Disclaimer: notes transcribed as is, no editing has been made so as to preserve my original feelings as I read the chapter.
Part 6, Around The World And Above; Chapter 8, Terry Knox.
Terry Knox, son of an Andamooka opal miner and an astronaut serving aboard the ISS.
The way he tells his story, from a hospital bed natch, reminds me of a television programme from the 1960’s.
A fantastic show for children of all ages, with this great space station (Thunderbird 5) that monitors all earth communications. The idea being that should there be a catastrophe, the other Thunderbirds would go in and rescue the people under the guide of “International Rescue”.
Wonderful programme, I’ve watched that series over and over.
Mr. Knox’s tale may as well have been that of John Tracy aboard Thunderbird 5.
Monitoring the demise of the Earth and it’s population, human or otherwise. All life was pursued but only humans re-animate.
He and his mates made the decision to remain on board the ISS and maintain any essential satellite’s, the other crew members departed for Earth.
I think Terry may have gotten the better deal but it surely must have been hell not being able to contact family members.
Those spy satellites didn’t help. The entire war played out like an endless soap-opera without sound and no means of intervening. No real way of helping those on the ground.
He saw the battles that raged between the living and the dead. He and his remaining crew mates could only morbidly witness such events as Yonkers & Chongqing.
He saw what really happened in India, how General Raj-Singh did not abandon his men like the rumours say.
Don’t listen to what the critics say about that man, about how he buggered off when things got too hot. We saw it all. He did try to put up a fight, and one of his blokes did smash him in the face with a rifle butt.
I’m rather glad someone else knows the truth about the Tiger of Delhi, he gave his life to blow up the last road out of India, effectively halting the zombie march after the Indian refugees.
He witnessed a great many other things while in space, including the effect on the environment, the mass exodus of the human population by any means at their disposal and the mega swarms of ghouls. Zombies in vast numbers, the swarms miles across.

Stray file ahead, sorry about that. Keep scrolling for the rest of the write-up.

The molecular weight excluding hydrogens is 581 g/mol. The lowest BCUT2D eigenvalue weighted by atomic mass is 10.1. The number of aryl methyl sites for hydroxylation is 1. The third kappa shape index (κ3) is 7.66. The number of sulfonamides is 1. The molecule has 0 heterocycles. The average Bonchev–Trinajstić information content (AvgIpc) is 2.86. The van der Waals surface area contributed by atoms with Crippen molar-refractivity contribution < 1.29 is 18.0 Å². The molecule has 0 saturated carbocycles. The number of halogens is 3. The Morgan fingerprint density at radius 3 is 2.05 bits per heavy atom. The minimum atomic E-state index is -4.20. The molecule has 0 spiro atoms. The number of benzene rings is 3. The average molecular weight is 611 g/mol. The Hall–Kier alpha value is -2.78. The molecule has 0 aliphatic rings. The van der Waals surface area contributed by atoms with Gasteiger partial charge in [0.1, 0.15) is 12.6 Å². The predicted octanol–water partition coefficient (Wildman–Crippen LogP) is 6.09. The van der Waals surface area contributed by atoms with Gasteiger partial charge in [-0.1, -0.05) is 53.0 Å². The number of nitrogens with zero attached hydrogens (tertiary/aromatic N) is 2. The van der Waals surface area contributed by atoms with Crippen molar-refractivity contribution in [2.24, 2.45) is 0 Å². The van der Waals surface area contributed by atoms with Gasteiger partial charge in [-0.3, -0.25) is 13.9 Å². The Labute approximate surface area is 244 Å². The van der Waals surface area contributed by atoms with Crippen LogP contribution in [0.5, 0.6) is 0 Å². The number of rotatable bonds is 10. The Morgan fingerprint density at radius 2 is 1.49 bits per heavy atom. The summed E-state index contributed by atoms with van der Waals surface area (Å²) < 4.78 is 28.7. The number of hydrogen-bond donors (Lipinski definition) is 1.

And then there is the strangely funny incident of a Zed Head trying to dig it’s way to a tasty meal in the Namib Desert. He claims he watched the damn thing constantly digging for five days until it must have lost the scent of the critter it was chasing.
Good on the mole indeed. If moles laugh I’ll bet that one was screaming with laughter and trying to tell his/her mates how he/she evaded the daft stupid not-quite-human.
Again, dwindling supplies was a constant worry. I don’t really want to dwell on the fate of those live specimens.
Thankfully the astronauts did not resort to cannibalism.
It was thanks to the Yang Liwei, a previously thought to be abandoned Chinese satellite, that their supply issues were solved.
It seems the civil war that was raging on Earth had spread to space and the two Chinese taikonauts seemed to have taken a stand on either side. With dire consequences.
One of the taikonauts seems to have been blown out an airlock, while the remaining body (whose name tag was Zhai) had taken a bullet to the face.
Of all the nations affected by the virus, the Chinese government seems to be the most inept and stupid which almost beggars belief.
I bloody hope that is just the author’s point of view. He has used many historical events to build this book of accounts but I can only naively hope that China’s rulers do not have so many shortcomings and are not as blind as their fictional counterparts.
If they aren’t…
Back to the chapter.
Terry witnessed the events preceding the eventual collapse of the Three Gorges Dam.
A right royal cock-up is the only way to describe it without resorting to many swear words strung together like a blue-pearled necklace.
What a bloody mess! No wonder China was plunged into a civil war (what is so civil about war?).
It’s a rather depressing way to acquire new supplies but at least Terry et all was practical about it all.
Zhai had a decent funeral service, and the ISS was comfortably manned for another three years performing their essential tasks.
Some of the things that Mr. Knox witnessed are beyond my capacity to understand.
Such as the Three Gorges Dam and the vast loss of life as it finally gave way and unleashed roughly ten trillion gallons of water, along with the usual debris.
The shear number of zombie holes.
The Saudi oil rigs purposely burning out of control, for whatever reason the Royals decided to set alight to them.
The billions of camp fires and the shroud of Nuclear autumn that had begun to envelope the Earth.
All these things are to just too immense for me to understand in my comfortable, modern living room.
It’s just all too big.
I still think it’s one of the war’s great ironies that our replacement crew ended up arriving in a privately owned civilian vehicle.
His friends & crew mates are gone, he is the last but he does not regret the decisions he made. His mates agreed even up to their last days that given the chance, they’d do it all again with no regrets. Despite the over-exposure to cosmic radiation and the chronic effect such a long stay in space has had on their bodies.
I don’t regret this.
[He motions to the hospital room and machinery attached to his body.]
We made our choice, and, I’d like to think, we made a difference in the end. Not bad for the son of an Andamooka opal miner.
He was the first Australian to command the International Space Station, considering his choices he has every right to be treated as a hero.